Using Texture Caches

Textures are an important part of any 3D environment. They give realism to any surface. However, any reasonable application typically will have many, many textures to load and use - most of them repeatedly. Java3D also gains a performance boost if they are used intelligently. This cache is designed to manage the instances held in memory, but not the way your application manages them with Java3D.


The texture cache system supplied here is designed to cache objects at a much higher level. One of the fundamental assumptions that Java3D makes is based on object instance references. If the internals can determine that you've used the same reference more than once, it can apply a lot of optimisations. In the case of textures, you gain great benefits because Java3D only needs to store one image on the video card, rather than multiple copies for every time you have used the image. That is, Java3D has no magic ball to work out that you have used a file more than once if you have created separate references to it. The idea of this cache system is to keep around the higher-level Java3D objects representing textures so that you can gain the maximum benefits from Java3D's performance.

Of course, not everyone has the same needs from their cache. We have supplied three standard caches that will probably suit the majority of situations. However, we do allow custom cache implementations to be also registered with the factory so that you may cache according to your specific needs.

Default Cache Implementations

As mentioned previously, the idea of the cache is to not be a One-Size-Fits-All approach. Instead we provide a number of different cache implementations for you to choose from - or you could write your own. This explains the basics of each type.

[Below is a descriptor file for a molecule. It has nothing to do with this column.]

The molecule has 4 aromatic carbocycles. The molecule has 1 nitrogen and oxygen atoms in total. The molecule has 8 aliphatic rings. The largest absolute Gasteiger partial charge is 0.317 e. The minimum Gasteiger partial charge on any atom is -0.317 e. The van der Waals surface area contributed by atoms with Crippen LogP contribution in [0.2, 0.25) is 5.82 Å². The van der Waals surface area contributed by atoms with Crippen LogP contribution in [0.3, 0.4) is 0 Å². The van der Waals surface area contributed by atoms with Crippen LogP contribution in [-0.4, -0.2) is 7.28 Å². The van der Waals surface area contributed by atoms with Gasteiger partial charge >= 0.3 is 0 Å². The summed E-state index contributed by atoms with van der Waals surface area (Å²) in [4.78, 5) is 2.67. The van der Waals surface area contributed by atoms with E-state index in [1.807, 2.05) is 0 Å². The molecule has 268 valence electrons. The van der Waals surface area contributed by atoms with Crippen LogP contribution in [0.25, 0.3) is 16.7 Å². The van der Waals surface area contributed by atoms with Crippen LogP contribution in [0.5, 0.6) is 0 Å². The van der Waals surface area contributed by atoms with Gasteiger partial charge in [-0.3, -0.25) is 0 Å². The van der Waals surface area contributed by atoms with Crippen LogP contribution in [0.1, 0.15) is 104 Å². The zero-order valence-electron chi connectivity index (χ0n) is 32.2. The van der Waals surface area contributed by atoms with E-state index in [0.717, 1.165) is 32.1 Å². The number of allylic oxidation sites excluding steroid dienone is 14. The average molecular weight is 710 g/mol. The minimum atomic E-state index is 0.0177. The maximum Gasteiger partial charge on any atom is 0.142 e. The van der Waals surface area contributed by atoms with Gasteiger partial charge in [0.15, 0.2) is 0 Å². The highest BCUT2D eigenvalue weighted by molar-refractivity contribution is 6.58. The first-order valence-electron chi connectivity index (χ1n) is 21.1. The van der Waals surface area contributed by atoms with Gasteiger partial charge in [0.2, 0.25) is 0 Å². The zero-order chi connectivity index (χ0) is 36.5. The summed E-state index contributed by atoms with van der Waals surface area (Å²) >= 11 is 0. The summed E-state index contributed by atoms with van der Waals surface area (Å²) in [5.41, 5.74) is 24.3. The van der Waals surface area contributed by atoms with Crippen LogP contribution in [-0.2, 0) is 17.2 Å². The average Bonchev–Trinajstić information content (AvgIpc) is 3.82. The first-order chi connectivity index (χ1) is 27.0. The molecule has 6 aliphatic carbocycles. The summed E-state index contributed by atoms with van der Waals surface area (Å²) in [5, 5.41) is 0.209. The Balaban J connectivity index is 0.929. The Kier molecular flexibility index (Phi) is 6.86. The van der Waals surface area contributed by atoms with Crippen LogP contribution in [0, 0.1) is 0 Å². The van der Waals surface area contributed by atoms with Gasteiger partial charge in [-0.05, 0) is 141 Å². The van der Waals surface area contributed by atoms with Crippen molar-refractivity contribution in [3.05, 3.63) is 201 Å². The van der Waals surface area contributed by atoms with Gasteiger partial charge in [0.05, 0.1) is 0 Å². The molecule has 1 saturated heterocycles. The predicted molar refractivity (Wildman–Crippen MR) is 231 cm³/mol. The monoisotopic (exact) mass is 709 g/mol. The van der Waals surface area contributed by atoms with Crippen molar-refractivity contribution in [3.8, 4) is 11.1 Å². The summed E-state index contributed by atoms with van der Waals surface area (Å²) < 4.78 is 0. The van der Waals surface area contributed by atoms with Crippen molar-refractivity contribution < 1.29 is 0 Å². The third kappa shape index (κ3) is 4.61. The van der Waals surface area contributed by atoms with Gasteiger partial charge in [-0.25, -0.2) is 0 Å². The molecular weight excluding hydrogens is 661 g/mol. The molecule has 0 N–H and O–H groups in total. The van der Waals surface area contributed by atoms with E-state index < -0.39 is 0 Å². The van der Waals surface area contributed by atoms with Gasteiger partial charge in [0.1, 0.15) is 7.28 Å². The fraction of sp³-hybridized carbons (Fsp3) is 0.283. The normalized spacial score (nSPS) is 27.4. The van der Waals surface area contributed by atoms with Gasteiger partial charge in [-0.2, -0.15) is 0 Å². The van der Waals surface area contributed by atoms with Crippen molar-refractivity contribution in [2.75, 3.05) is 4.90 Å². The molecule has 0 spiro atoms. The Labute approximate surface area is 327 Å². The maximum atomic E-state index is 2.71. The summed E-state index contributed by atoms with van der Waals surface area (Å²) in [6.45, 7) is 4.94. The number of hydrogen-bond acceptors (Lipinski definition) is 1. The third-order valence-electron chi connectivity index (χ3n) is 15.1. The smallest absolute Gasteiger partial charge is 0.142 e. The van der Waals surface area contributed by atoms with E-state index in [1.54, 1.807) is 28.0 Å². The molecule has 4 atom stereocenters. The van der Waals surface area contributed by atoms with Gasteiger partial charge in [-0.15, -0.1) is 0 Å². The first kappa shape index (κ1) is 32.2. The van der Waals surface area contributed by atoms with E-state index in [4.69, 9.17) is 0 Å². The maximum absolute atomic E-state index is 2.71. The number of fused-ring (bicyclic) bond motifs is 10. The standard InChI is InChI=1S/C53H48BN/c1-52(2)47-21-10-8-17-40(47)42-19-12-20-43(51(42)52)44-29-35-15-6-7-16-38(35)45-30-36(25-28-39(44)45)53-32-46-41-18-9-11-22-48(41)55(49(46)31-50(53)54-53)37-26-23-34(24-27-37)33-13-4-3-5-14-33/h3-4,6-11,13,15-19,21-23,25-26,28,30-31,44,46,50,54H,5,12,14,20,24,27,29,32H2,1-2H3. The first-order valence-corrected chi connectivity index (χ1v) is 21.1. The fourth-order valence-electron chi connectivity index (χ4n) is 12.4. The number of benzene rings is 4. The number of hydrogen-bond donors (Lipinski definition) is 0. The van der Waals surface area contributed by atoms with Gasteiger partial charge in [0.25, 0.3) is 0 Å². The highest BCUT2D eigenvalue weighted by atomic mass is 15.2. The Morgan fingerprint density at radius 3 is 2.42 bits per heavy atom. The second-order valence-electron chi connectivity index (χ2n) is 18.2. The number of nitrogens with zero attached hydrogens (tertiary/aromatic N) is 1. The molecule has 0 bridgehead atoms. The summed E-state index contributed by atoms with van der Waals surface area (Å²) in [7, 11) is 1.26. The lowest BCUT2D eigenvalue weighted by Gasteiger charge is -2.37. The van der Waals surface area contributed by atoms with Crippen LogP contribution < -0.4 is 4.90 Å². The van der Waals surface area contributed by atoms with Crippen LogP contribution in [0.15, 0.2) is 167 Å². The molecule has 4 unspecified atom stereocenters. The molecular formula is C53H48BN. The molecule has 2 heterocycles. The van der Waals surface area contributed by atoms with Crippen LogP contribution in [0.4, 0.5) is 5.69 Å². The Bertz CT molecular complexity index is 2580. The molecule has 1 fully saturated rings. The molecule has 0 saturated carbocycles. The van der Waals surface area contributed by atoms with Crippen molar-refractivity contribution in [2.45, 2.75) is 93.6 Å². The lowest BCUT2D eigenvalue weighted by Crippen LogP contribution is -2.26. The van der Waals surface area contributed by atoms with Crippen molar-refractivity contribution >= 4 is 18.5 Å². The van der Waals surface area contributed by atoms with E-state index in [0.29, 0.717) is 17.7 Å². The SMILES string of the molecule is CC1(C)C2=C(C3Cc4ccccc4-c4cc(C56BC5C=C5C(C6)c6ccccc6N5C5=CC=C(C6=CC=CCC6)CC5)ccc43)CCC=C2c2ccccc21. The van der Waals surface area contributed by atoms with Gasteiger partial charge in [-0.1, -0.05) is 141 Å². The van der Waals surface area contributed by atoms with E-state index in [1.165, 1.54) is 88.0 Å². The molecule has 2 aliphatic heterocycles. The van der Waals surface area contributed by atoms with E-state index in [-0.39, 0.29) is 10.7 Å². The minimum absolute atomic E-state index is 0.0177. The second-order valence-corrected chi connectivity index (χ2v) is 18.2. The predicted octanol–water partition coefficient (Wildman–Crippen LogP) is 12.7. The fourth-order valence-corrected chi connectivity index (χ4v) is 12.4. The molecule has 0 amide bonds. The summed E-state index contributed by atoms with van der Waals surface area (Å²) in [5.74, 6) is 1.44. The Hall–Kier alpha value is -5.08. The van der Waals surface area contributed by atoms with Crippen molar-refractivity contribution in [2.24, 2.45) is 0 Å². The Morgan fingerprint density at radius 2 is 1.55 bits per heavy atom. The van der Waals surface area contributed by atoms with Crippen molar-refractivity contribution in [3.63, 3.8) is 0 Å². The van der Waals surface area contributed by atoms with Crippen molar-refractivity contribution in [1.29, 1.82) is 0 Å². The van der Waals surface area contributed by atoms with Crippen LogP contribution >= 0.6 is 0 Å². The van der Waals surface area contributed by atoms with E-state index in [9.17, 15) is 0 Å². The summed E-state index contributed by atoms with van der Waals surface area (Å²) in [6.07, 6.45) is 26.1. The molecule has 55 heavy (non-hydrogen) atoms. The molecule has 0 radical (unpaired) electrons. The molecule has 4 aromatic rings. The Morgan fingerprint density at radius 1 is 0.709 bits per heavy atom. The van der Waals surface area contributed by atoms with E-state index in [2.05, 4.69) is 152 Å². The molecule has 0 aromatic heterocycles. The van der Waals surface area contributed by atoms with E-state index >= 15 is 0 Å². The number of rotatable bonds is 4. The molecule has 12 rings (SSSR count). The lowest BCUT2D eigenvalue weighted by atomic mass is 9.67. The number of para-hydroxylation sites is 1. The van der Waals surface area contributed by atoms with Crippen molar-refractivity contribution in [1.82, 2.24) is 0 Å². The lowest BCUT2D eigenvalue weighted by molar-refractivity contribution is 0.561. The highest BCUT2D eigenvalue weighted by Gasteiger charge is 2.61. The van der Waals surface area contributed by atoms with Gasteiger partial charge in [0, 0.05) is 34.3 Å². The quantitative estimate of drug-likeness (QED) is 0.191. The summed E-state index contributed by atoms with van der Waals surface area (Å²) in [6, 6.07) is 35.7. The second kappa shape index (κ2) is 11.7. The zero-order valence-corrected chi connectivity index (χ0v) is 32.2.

There are three implementations provided by default: Fixed, LRU and WeakRef.

Fixed cache never throws anything away unless you explicitly tell it to. Useful if you have a lot of small textures or a small amount of large ones that you use frequently.

WeakRef cache uses the Java weak-reference system to maintain textures. All textures are maintained with a weak reference. The normal rules apply. If the reference is garbage collected, we fetch all the object back again and put it back into the cache. Useful when you have a relatively small memory footprint or if you are using several really large images that impact memory usage elsewhere and you don't care if they disappear or not (that is, you access them infrequently and the performance penalty of having to reload them from disk is not an issue).

LRU cache uses the standard Least Recently Used algorithm to maintain the items in the cache. The most recently accessed objects are maintained and when too many are loaded the cache starts tossing away the ones that have not been accessed recently. The implementation here uses a fixed size cache (20 by default, but can be changed). Any more textures stored than the given number and the oldest items are turfed.


Setting up

From the outside, the texture cache system looks fairly trivial. There are only two classes, an interface and a single exception defined in the package (org.j3d.texture). Underneath there lies a great complexity - luckily you'll never had to see that!

Basic class layout

The two most interesting classes for you are the factory class TextureCacheFactory and the abstract representation of a particular cache implementation (TextureCache). The factory is responsible for managing requests and the instances of the individual cache types, while the abstract interface provides the access to the caching mechanisms.

Requesting a Cache